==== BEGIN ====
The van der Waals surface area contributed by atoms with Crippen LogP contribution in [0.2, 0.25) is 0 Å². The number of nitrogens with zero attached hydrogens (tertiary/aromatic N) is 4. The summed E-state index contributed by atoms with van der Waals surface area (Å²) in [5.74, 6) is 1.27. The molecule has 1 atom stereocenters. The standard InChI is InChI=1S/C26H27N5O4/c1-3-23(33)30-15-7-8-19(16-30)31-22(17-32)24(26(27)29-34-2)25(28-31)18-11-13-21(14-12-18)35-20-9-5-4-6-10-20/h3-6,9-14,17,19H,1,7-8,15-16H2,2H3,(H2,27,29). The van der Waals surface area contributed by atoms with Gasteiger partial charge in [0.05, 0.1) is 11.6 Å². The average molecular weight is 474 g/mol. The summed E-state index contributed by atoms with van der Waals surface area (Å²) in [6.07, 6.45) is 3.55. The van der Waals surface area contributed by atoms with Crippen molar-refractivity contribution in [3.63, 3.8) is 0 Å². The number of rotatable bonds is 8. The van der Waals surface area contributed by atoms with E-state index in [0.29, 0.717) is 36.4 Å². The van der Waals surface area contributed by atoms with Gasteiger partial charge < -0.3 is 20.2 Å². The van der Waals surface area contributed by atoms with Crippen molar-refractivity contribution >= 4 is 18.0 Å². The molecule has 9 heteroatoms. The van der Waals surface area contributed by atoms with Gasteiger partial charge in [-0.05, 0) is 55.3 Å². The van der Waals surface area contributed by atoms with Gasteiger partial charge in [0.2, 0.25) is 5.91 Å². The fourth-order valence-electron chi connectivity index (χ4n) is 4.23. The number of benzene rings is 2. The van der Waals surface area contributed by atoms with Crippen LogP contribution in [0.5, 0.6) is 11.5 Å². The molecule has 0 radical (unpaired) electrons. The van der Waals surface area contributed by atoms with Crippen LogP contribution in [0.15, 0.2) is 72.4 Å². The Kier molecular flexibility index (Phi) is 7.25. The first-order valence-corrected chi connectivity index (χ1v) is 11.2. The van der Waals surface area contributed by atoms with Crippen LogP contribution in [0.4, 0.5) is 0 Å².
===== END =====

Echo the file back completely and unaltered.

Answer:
The van der Waals surface area contributed by atoms with Crippen LogP contribution in [0.2, 0.25) is 0 Å². The number of nitrogens with zero attached hydrogens (tertiary/aromatic N) is 4. The summed E-state index contributed by atoms with van der Waals surface area (Å²) in [5.74, 6) is 1.27. The molecule has 1 atom stereocenters. The standard InChI is InChI=1S/C26H27N5O4/c1-3-23(33)30-15-7-8-19(16-30)31-22(17-32)24(26(27)29-34-2)25(28-31)18-11-13-21(14-12-18)35-20-9-5-4-6-10-20/h3-6,9-14,17,19H,1,7-8,15-16H2,2H3,(H2,27,29). The van der Waals surface area contributed by atoms with Gasteiger partial charge in [0.05, 0.1) is 11.6 Å². The average molecular weight is 474 g/mol. The summed E-state index contributed by atoms with van der Waals surface area (Å²) in [6.07, 6.45) is 3.55. The van der Waals surface area contributed by atoms with Crippen molar-refractivity contribution in [3.63, 3.8) is 0 Å². The number of rotatable bonds is 8. The van der Waals surface area contributed by atoms with E-state index in [0.29, 0.717) is 36.4 Å². The van der Waals surface area contributed by atoms with Gasteiger partial charge < -0.3 is 20.2 Å². The van der Waals surface area contributed by atoms with Crippen molar-refractivity contribution >= 4 is 18.0 Å². The molecule has 9 heteroatoms. The van der Waals surface area contributed by atoms with Gasteiger partial charge in [-0.05, 0) is 55.3 Å². The van der Waals surface area contributed by atoms with Gasteiger partial charge in [0.2, 0.25) is 5.91 Å². The fourth-order valence-electron chi connectivity index (χ4n) is 4.23. The number of benzene rings is 2. The van der Waals surface area contributed by atoms with Crippen LogP contribution in [0.5, 0.6) is 11.5 Å². The molecule has 0 radical (unpaired) electrons. The van der Waals surface area contributed by atoms with Crippen LogP contribution in [0.15, 0.2) is 72.4 Å². The Kier molecular flexibility index (Phi) is 7.25. The first-order valence-corrected chi connectivity index (χ1v) is 11.2. The van der Waals surface area contributed by atoms with Crippen LogP contribution in [0.4, 0.5) is 0 Å².